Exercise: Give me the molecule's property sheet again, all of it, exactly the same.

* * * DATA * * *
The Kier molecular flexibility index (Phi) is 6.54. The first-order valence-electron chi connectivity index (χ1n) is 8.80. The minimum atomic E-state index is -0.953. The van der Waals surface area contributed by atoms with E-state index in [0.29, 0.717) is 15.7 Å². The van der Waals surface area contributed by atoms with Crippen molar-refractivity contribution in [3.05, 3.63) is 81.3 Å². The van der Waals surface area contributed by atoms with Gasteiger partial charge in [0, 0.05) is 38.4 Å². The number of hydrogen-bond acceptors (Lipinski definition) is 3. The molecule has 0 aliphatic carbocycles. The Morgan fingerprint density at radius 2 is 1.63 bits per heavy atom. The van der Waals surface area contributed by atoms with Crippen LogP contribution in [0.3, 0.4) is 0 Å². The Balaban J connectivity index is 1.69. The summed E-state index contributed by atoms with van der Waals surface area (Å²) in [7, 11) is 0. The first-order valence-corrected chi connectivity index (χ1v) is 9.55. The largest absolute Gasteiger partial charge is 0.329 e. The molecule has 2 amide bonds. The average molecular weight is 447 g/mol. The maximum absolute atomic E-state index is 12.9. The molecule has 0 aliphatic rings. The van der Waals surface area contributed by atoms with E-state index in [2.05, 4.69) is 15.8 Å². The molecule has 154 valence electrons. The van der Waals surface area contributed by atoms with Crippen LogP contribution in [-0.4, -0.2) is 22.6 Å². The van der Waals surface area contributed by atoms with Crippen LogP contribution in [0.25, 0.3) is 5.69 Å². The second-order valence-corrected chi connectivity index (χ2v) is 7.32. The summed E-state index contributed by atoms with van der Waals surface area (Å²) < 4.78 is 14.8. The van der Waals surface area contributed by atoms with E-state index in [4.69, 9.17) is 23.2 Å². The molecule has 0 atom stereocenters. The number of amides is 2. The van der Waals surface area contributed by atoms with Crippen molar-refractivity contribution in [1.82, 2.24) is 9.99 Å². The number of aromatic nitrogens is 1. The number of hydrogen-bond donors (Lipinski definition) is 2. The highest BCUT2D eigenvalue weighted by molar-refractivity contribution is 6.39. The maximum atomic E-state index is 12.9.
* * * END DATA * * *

The Kier molecular flexibility index (Phi) is 6.54. The first-order valence-electron chi connectivity index (χ1n) is 8.80. The minimum atomic E-state index is -0.953. The van der Waals surface area contributed by atoms with E-state index in [0.29, 0.717) is 15.7 Å². The van der Waals surface area contributed by atoms with Crippen molar-refractivity contribution in [3.05, 3.63) is 81.3 Å². The van der Waals surface area contributed by atoms with Gasteiger partial charge in [0, 0.05) is 38.4 Å². The number of hydrogen-bond acceptors (Lipinski definition) is 3. The molecule has 0 aliphatic carbocycles. The Morgan fingerprint density at radius 2 is 1.63 bits per heavy atom. The van der Waals surface area contributed by atoms with Crippen LogP contribution in [0.3, 0.4) is 0 Å². The Balaban J connectivity index is 1.69. The summed E-state index contributed by atoms with van der Waals surface area (Å²) in [7, 11) is 0. The first-order valence-corrected chi connectivity index (χ1v) is 9.55. The largest absolute Gasteiger partial charge is 0.329 e. The molecule has 2 amide bonds. The average molecular weight is 447 g/mol. The maximum absolute atomic E-state index is 12.9. The molecule has 0 aliphatic rings. The van der Waals surface area contributed by atoms with E-state index in [2.05, 4.69) is 15.8 Å². The molecule has 154 valence electrons. The van der Waals surface area contributed by atoms with Crippen LogP contribution in [-0.4, -0.2) is 22.6 Å². The van der Waals surface area contributed by atoms with Crippen LogP contribution in [0.25, 0.3) is 5.69 Å². The second-order valence-corrected chi connectivity index (χ2v) is 7.32. The summed E-state index contributed by atoms with van der Waals surface area (Å²) < 4.78 is 14.8. The van der Waals surface area contributed by atoms with E-state index in [4.69, 9.17) is 23.2 Å². The molecule has 0 atom stereocenters. The number of amides is 2. The van der Waals surface area contributed by atoms with Crippen molar-refractivity contribution in [1.82, 2.24) is 9.99 Å². The number of aromatic nitrogens is 1. The number of hydrogen-bond donors (Lipinski definition) is 2. The highest BCUT2D eigenvalue weighted by molar-refractivity contribution is 6.39. The maximum atomic E-state index is 12.9.